@Winded Penguin I checked the video that you suggested and Wow what a great information source it is. This video series called UK Aircraft Explored by Bryan Atkinson is solid gold for scale modeling.

 

Now the question is what if anything can I do about the fact that my Eduard PE is the correct panel layout for a Lancaster B Mk. I, which is what the HKM kit should have, but is not correct for the Mk. X, which what I am building. It is little things like this that make scale modeling a fun challenge.

 

The question I need to ask myself is can it be seen when the fuselage is closed. Can it be seen through the canopy? Looking at the cross-section photograph and CAD model below I would say yes it can be seen through the canopy. So, the next question is will anyone notice? The average person would never know the difference, but scale modelers like us, we see all these details, because that is just what we do. ;) No cheek intended, I am very committed to building an accurate Mk. X Canadian Lancaster.

 

Thank you again for introducing me to this video, it is a completely new source of great information that I will use in this Lancaster build.

 

Harold

 

This is what the HKM Avro Lancaster B Mk. I kit should have in the kit.

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Eduard photo-etched fret has the correct panel layout for the Lancaster B Mk. I

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This is what the Ruhr Express Mk. X (KB700) should have in the model.

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Cross-section of Flight Engineer's Position

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HKM Flight Engineers panel is seen through the cockpit canopy

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1 hour ago, Dave Swindell said:

White metal is an alloy of tin, traditionally with lead, but nowadays for model and decorative items now with copper (no lead due to toxicity)

Its properties depend on the alloy contents, it can be quite soft, and the weight of the model can cause white metal undercarriage legs to splay out over time.

As the SAC legs are predominantly just the kit legs in metal with no extra detail or corrections, I've never seen any value in them as the kit legs are invariably strong enough to support the model with careful handling.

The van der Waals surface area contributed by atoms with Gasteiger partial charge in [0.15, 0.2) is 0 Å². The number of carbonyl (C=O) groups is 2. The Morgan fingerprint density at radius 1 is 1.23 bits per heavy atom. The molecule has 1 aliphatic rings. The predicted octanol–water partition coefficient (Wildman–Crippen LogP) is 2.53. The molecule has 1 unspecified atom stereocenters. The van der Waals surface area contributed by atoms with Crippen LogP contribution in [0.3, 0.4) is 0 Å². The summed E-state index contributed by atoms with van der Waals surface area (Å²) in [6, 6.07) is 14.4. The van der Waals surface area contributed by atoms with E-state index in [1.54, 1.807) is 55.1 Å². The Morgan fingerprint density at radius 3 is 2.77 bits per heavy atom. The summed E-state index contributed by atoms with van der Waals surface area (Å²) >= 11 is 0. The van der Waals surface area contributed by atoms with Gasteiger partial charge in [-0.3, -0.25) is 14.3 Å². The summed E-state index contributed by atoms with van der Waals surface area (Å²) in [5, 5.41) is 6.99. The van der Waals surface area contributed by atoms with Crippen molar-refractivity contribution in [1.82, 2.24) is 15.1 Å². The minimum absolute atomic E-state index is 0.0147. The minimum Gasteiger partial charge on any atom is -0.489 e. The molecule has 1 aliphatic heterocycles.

@Dave Swindell Thank you, Dave. I agree with your logic, it makes no sense for a kit manufacture to produce something that will fail to stand on its own two or three legs. Clearly you have some metallurgical knowledge that I appreciate. I have seen decorations made of white metal but I did not make the connection between them and the kind of parts made for scale models.

 

Harold

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2 hours ago, Sergeant said:

 

 

@Winded Penguin I checked the video that you suggested and Wow what a great information source it is. This Lancaster video series called UK Aircraft Explored by Bryan Atkinson is solid gold for scale modeling.

 

Now the question is what if anything can I do about the fact that my Eduard PE is the correct panel layout for a Lancaster B Mk. I, which is what the HKM kit should have, but is not correct for the Mk. X, which what I am building.

 

 

This is what the Ruhr Express Mk. X (KB700) should have in the model.

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Could you modify the above image and rescale/print in high quality onto suitable paper?

You could also add a light, switches and the knurled wheels as 3d items, if added realism is desired. Just a thought.

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On 11/25/2022 at 2:36 AM, Winded Penguin said:

 

Could you modify the above image and rescale/print in high quality onto suitable paper?

You could also add a light, switches and the knurled wheels as 3d items, if added realism is desired. Just a thought.

You know @Winded Penguin I think that is possible. The Eduard PE panel requires me to remove the molded surface features of the HKM panel, so I have a smooth plastic substrate to glue the PE too. Instead of gluing the PE metal panel I could scale down the panel image above in Adobe Photoshope and print it on 5-mil clear plastic sheeting designed for screen printing with an ink jet printer which I already have on hand. I will try this idea; it just might work.

 

Thank you,

 

Harold

 

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26 minutes ago, Sergeant said:

You know @Winded Penguin I think that is possible. The Eduard PE panel requires me to remove the molded surface features of the HKM panel, so I have a smooth plastic substrate to glue the PE too. Instead of gluing the PE metal panel I could scale down the panel image above in Adobe Photoshope and print it on heavy clear plastic sheeting designed for printing signs with an ink jet printer which I already have on hand. I will try this idea; it just might work.

 

Thank you,

 

Harold

 

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Sounds like a great plan unfolding 👍

If you are adding 3D switches etc, I don't know if this stuff would possibly fit your needs also?

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On 11/25/2022 at 3:24 AM, Winded Penguin said:

Sounds like a great plan unfolding 👍

If you are adding 3D switches etc, I don't know if this stuff would possibly fit your needs also?

@Winded Penguin This is very cool stuff and yes I would like to try it on this panel.

 

Harold

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Thank you, @Bedders and Happy Friday to you too. It's raining today, but this is normal in the Pacific Northwest. Nice thing about scale modelling is you can enjoy it inside a warm place. If on the other hand my interest was duck hunting, I would be freezing my a-- off in some damp duck blind (random thoughts). :)

 

Cheers,

 

Harold

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  • Sergeant changed the title to 1/48 Avro Lancaster Mk. X (Serial No. KB700) aka The Ruhr Express - August 1, 1943